You don’t have to jump headlong into building a stock portfolio from the very beginning. Instead, you can start with two or three exchange-traded funds as a foundation. Each fund represents a portfolio of many different stocks. You should favor index funds, since they track markets, and have very low fees.
There are two important benefits to ETFs (compared to mutual funds):
- ETFs typically have no minimum investment required. Mutual funds may require a minimum of $3,000 or more.
- Since index-based ETFs are invested in markets, you can choose specific sectors. For example, you can choose ETFs that specialize in financial stocks, industrial stocks, healthcare stocks, energy stocks, and many other groups.
Much like investing in individual stocks, you can spread a small amount of money across several different ETFs.
Best Robo-Advisors for Stock Trading
For even greater investment management, you can also choose to start investing through robo-advisors.
Some of the most prominent examples include:
Each will design a portfolio for you, then manage it going forward. All you’ll need to do is fund your account. Betterment and M1 Finance allow you to open an account with no money, while Wealthfront requires just $500. Betterment and Wealthfront charge an annual management fee of 0.25% of your account. That means you can have a $1,000 account managed for just $2.50 per year. Meanwhile, M1 Finance charges no management fee at all.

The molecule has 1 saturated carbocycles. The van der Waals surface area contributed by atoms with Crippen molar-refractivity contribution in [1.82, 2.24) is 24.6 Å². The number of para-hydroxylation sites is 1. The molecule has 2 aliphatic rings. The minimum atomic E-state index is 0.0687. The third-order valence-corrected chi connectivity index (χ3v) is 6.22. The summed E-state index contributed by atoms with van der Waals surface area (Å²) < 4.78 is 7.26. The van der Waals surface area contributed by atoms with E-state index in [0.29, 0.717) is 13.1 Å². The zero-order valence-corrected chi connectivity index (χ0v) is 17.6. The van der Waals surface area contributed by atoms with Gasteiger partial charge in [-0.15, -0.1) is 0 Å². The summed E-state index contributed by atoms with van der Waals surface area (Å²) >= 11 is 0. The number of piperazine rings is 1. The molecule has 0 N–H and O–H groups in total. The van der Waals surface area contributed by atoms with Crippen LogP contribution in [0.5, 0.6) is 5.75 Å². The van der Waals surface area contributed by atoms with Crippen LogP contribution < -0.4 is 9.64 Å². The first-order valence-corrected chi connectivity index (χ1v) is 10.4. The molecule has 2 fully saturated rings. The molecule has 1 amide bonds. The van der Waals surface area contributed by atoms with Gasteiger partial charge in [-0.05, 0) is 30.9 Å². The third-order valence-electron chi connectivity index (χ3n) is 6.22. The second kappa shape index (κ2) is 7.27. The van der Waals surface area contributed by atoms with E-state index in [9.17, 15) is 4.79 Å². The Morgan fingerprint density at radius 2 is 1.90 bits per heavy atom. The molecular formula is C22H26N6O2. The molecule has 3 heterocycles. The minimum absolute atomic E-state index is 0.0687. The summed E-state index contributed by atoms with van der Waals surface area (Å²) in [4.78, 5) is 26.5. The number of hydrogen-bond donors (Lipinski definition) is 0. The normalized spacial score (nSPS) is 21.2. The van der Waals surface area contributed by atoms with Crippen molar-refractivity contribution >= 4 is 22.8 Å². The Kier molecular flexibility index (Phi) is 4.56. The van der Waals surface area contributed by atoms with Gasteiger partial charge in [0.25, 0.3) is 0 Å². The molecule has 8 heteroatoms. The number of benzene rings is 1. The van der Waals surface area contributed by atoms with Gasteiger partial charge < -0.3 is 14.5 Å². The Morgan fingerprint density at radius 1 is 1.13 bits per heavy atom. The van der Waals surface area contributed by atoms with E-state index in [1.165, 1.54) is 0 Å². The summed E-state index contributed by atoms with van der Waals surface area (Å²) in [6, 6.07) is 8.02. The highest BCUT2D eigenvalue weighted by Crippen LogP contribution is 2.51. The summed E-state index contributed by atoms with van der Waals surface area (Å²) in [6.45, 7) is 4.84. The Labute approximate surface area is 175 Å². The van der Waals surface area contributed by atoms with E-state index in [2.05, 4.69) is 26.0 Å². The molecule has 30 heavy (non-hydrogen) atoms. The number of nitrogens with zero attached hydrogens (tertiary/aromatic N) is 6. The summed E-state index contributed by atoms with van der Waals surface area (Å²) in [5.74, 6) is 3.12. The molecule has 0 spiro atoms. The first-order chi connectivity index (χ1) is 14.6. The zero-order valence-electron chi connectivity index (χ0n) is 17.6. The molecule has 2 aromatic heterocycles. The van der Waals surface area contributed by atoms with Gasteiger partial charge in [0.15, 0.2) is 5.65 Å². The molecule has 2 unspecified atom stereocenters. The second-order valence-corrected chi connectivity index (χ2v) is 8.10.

If you’re not sure how to buy stocks, start by building a foundation through either a group of ETFs or a single robo-advisor, then begin buying individual stocks gradually.
Investing In Stocks Doesn’t Have To Be Complicated
As you can see, there’s nothing especially complicated or even magical about how to invest in stocks. It’s a matter of knowing the process, then following all the steps along the way.
If you follow the strategies in this guide, you’ll be able to begin building your stock portfolio gradually. But you’ll also be growing in safety, like having an emergency fund and diversifying your stock holdings across different stocks and industry sectors.
By moving gradually to build your position, and taking your time doing it, you’ll give yourself the benefit of the time you need to eventually become an expert at investing in stocks.
Just remember that every successful investor had to start somewhere. And for most it took several years before they became proficient at it, let alone good. So, as you build your portfolio, be sure to learn all you can about the art of investing. The combination of continuing education plus real-world experience will turn you into a pro in less time than you think.